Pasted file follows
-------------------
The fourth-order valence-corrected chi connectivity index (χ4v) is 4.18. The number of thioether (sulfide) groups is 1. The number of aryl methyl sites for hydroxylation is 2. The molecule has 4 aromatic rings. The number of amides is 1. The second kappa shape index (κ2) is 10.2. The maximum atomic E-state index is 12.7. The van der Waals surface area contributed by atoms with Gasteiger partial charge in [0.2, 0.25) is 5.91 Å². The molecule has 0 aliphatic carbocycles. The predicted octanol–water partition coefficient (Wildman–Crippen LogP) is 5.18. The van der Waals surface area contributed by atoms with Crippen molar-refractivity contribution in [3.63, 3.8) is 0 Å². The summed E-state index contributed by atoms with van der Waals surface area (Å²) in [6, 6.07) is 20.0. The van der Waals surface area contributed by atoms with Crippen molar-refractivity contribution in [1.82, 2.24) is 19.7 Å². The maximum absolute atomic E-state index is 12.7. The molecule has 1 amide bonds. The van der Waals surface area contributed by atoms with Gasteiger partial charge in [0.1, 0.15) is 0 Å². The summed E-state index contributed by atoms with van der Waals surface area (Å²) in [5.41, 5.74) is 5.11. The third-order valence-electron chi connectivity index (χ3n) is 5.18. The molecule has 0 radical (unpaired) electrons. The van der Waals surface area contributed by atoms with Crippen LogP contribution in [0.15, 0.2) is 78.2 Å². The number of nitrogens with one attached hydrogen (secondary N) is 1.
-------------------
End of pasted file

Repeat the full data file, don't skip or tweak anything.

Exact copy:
The fourth-order valence-corrected chi connectivity index (χ4v) is 4.18. The number of thioether (sulfide) groups is 1. The number of aryl methyl sites for hydroxylation is 2. The molecule has 4 aromatic rings. The number of amides is 1. The second kappa shape index (κ2) is 10.2. The maximum atomic E-state index is 12.7. The van der Waals surface area contributed by atoms with Gasteiger partial charge in [0.2, 0.25) is 5.91 Å². The molecule has 0 aliphatic carbocycles. The predicted octanol–water partition coefficient (Wildman–Crippen LogP) is 5.18. The van der Waals surface area contributed by atoms with Crippen molar-refractivity contribution in [3.63, 3.8) is 0 Å². The summed E-state index contributed by atoms with van der Waals surface area (Å²) in [6, 6.07) is 20.0. The van der Waals surface area contributed by atoms with Crippen molar-refractivity contribution in [1.82, 2.24) is 19.7 Å². The maximum absolute atomic E-state index is 12.7. The molecule has 1 amide bonds. The van der Waals surface area contributed by atoms with Gasteiger partial charge in [0.1, 0.15) is 0 Å². The summed E-state index contributed by atoms with van der Waals surface area (Å²) in [5.41, 5.74) is 5.11. The third-order valence-electron chi connectivity index (χ3n) is 5.18. The molecule has 0 radical (unpaired) electrons. The van der Waals surface area contributed by atoms with Crippen LogP contribution in [0.15, 0.2) is 78.2 Å². The number of nitrogens with one attached hydrogen (secondary N) is 1.